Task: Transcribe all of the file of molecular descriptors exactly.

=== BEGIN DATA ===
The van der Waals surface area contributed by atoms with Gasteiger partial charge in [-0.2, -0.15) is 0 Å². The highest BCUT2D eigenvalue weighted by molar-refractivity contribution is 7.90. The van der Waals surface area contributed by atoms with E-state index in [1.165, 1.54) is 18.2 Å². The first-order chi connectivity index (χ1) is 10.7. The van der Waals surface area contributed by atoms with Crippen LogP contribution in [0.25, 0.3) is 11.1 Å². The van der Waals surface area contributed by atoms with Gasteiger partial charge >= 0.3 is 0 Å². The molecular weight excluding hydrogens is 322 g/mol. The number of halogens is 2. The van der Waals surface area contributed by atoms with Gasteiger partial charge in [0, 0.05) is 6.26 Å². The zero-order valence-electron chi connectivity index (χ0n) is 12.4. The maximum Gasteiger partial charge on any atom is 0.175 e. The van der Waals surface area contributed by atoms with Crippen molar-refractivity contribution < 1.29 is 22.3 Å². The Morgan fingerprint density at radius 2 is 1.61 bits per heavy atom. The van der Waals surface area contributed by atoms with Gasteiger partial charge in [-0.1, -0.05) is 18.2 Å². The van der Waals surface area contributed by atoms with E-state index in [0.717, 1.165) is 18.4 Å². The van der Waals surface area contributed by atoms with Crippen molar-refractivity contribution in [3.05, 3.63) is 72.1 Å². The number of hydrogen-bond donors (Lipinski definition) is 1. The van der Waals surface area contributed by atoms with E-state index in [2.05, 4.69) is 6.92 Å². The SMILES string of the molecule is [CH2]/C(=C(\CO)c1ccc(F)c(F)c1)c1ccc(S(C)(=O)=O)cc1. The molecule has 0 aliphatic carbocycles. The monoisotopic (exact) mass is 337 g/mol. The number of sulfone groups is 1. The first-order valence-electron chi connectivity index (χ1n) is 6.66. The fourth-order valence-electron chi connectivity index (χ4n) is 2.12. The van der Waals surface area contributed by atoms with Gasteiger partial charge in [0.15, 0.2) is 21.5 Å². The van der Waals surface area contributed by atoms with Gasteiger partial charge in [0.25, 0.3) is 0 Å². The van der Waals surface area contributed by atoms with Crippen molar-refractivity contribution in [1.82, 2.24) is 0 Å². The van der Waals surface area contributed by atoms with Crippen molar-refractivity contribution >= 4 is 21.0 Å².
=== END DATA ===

The van der Waals surface area contributed by atoms with Gasteiger partial charge in [-0.2, -0.15) is 0 Å². The highest BCUT2D eigenvalue weighted by molar-refractivity contribution is 7.90. The van der Waals surface area contributed by atoms with E-state index in [1.165, 1.54) is 18.2 Å². The first-order chi connectivity index (χ1) is 10.7. The van der Waals surface area contributed by atoms with Crippen LogP contribution in [0.25, 0.3) is 11.1 Å². The van der Waals surface area contributed by atoms with Gasteiger partial charge >= 0.3 is 0 Å². The molecular weight excluding hydrogens is 322 g/mol. The number of halogens is 2. The van der Waals surface area contributed by atoms with Gasteiger partial charge in [0, 0.05) is 6.26 Å². The zero-order valence-electron chi connectivity index (χ0n) is 12.4. The maximum Gasteiger partial charge on any atom is 0.175 e. The van der Waals surface area contributed by atoms with Crippen molar-refractivity contribution < 1.29 is 22.3 Å². The Morgan fingerprint density at radius 2 is 1.61 bits per heavy atom. The van der Waals surface area contributed by atoms with Gasteiger partial charge in [-0.1, -0.05) is 18.2 Å². The van der Waals surface area contributed by atoms with E-state index in [0.717, 1.165) is 18.4 Å². The van der Waals surface area contributed by atoms with Crippen molar-refractivity contribution in [3.05, 3.63) is 72.1 Å². The number of hydrogen-bond donors (Lipinski definition) is 1. The van der Waals surface area contributed by atoms with E-state index in [2.05, 4.69) is 6.92 Å². The SMILES string of the molecule is [CH2]/C(=C(\CO)c1ccc(F)c(F)c1)c1ccc(S(C)(=O)=O)cc1. The molecule has 0 aliphatic carbocycles. The monoisotopic (exact) mass is 337 g/mol. The number of sulfone groups is 1. The first-order valence-electron chi connectivity index (χ1n) is 6.66. The fourth-order valence-electron chi connectivity index (χ4n) is 2.12. The van der Waals surface area contributed by atoms with Gasteiger partial charge in [0.15, 0.2) is 21.5 Å². The van der Waals surface area contributed by atoms with Gasteiger partial charge in [0.25, 0.3) is 0 Å². The van der Waals surface area contributed by atoms with Crippen molar-refractivity contribution in [1.82, 2.24) is 0 Å². The van der Waals surface area contributed by atoms with Crippen molar-refractivity contribution >= 4 is 21.0 Å².